Install front tack strip: The original tack strip, (what the top fabric staples are secured to), usually survive. This is one of those rare times that require its replacement. Oddly enough the original tack strip from this car was in excellent shape but we opted to replace it with a wooden replacement. The factory tack strip and the aftermarket reproduction are made from a fiber board, paper-like material. We have found that a soft wood replacement holds the staples better and will probably out live its original counter part. We discovered this process many years ago when no replacement part was available. The wood we use is from a yard stick which used to be given away free from most hardware store and lumber yards (ill. 10). The yard stick is cut approximately 5/8 inch wide and a number of pieces are cut to eight to ten inch lengths. The pieces are fitted and trimmed as necessary. When satisfied with the overall fit they are bonded into place using body filler. The factory tabs are then rebent over the new tack strip (ill. 10). The entire header bar is then primed and painted gloss black lacquer.
the dimensions and fit and orientation of the old pads and straps
before commiting to their replacement.We have found that old pads and straps
shrink a bit with age. It is not necessary to use a tape measure
extensively for this procedure, rather a prefit of the new top will best
determine if any change in pad length is necessary. The critical item is
the location of the rear tack strip bow, (where the wire-on molding was
previously secured). There is a chance that this bow crept forward slightly
with the aging pads. Install the new top with the rear edge wrapped around
the rear bow, which clamps to the car. Pull the material to the front bow
and around the side vertical rails. The open seam of the new top should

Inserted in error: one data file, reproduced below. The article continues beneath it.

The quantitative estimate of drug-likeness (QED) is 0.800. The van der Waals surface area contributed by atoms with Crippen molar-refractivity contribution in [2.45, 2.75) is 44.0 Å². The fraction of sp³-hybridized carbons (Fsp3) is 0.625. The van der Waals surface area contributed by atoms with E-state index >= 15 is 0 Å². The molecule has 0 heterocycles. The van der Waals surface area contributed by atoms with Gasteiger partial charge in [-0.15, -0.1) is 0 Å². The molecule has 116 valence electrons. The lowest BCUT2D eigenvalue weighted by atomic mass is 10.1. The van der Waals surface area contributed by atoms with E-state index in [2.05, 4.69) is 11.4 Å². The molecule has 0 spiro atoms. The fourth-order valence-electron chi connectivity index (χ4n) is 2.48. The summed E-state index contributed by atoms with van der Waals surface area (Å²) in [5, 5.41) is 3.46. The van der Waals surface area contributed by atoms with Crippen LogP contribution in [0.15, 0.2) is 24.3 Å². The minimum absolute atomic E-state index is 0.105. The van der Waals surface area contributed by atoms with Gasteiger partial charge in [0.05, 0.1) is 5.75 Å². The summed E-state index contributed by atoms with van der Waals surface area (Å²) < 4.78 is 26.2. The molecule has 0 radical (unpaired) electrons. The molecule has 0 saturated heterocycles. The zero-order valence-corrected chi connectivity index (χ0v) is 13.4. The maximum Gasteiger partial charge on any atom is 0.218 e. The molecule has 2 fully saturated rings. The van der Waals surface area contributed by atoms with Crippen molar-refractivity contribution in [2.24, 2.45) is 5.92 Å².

be locating exactly over the rear tack strip bow. A close inspection of
the ends, left and right, will show that this seam is comprised of two
1/2 inch wide flaps that overlap each other. The point where they overlap
will be stapled to the rear tack strip so the staple point should locate
precisely over the middle of the tack strip (ill. 18). You
will need to pull back on the rear tack strip bow while pulling forward
on the new top material to accurately check this fit.
Begin installing one new pad first. Check the distance between the tack strip bow and the rear bow on the other side for reference (ill. 12). Remove all staples. You will find that the generally practiced rule with pad fastening does not render staples on a surface adjacent to the top material. The new pad is placed with the rear tack bow properly placed and properly aligned over the side rail with no pad material appearing below the side rail bottom surface. Remove the inside padding material before stapling into place. The pad is then stapled first at the front bow, then rear tack bow and then the middle (ill. 13). Install the padding and properly place the outer pad covers as illustrated (ill. 13). Apply adhesive to the two surfaces that will meet each other. Allow adhesive to dry before joining. The overlapped seams are then taped. Apply adhesive to the area that will be taped then apply the tape.
Install the top straps using a punch to locate holes in the rear bow (ill. 14). Check the distance measurement reference taken from the opposite side. The strap is stapled to the rear tack strip bow under the pad (ill. 14). With the front clamped and the rear latched two notches the straps and pads should appear taught leaving approximately 1/2 inch clearance under the rear bow between it and the body.
This Article is Continued . . . .